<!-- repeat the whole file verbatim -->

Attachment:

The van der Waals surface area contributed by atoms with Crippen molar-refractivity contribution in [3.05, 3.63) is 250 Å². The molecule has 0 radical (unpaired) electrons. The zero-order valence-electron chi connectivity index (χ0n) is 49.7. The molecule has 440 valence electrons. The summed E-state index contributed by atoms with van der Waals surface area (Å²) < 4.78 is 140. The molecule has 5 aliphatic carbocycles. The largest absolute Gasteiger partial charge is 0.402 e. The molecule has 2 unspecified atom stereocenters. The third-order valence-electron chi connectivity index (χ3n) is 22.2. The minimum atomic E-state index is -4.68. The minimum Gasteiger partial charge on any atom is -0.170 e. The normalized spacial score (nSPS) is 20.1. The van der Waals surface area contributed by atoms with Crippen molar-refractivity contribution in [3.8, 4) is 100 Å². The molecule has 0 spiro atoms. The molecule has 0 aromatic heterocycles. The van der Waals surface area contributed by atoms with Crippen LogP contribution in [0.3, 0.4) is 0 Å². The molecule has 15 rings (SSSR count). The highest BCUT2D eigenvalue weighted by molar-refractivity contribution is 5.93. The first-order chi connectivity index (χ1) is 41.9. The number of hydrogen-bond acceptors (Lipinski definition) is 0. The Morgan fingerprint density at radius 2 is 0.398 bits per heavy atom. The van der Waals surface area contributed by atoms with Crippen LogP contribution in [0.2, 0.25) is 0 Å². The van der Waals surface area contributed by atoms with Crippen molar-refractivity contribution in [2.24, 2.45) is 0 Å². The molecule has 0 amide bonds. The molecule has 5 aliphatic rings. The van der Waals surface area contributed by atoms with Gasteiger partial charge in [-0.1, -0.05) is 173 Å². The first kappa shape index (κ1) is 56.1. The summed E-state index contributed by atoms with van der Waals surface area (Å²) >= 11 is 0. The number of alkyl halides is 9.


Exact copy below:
The van der Waals surface area contributed by atoms with Crippen molar-refractivity contribution in [3.05, 3.63) is 250 Å². The molecule has 0 radical (unpaired) electrons. The zero-order valence-electron chi connectivity index (χ0n) is 49.7. The molecule has 440 valence electrons. The summed E-state index contributed by atoms with van der Waals surface area (Å²) < 4.78 is 140. The molecule has 5 aliphatic carbocycles. The largest absolute Gasteiger partial charge is 0.402 e. The molecule has 2 unspecified atom stereocenters. The third-order valence-electron chi connectivity index (χ3n) is 22.2. The minimum atomic E-state index is -4.68. The minimum Gasteiger partial charge on any atom is -0.170 e. The normalized spacial score (nSPS) is 20.1. The van der Waals surface area contributed by atoms with Crippen molar-refractivity contribution in [3.8, 4) is 100 Å². The molecule has 0 spiro atoms. The molecule has 0 aromatic heterocycles. The van der Waals surface area contributed by atoms with Crippen LogP contribution in [0.3, 0.4) is 0 Å². The molecule has 15 rings (SSSR count). The highest BCUT2D eigenvalue weighted by molar-refractivity contribution is 5.93. The first-order chi connectivity index (χ1) is 41.9. The number of hydrogen-bond acceptors (Lipinski definition) is 0. The Morgan fingerprint density at radius 2 is 0.398 bits per heavy atom. The van der Waals surface area contributed by atoms with Crippen LogP contribution in [0.2, 0.25) is 0 Å². The van der Waals surface area contributed by atoms with Crippen molar-refractivity contribution in [2.24, 2.45) is 0 Å². The molecule has 0 amide bonds. The molecule has 5 aliphatic rings. The van der Waals surface area contributed by atoms with Gasteiger partial charge in [-0.1, -0.05) is 173 Å². The first kappa shape index (κ1) is 56.1. The summed E-state index contributed by atoms with van der Waals surface area (Å²) >= 11 is 0. The number of alkyl halides is 9.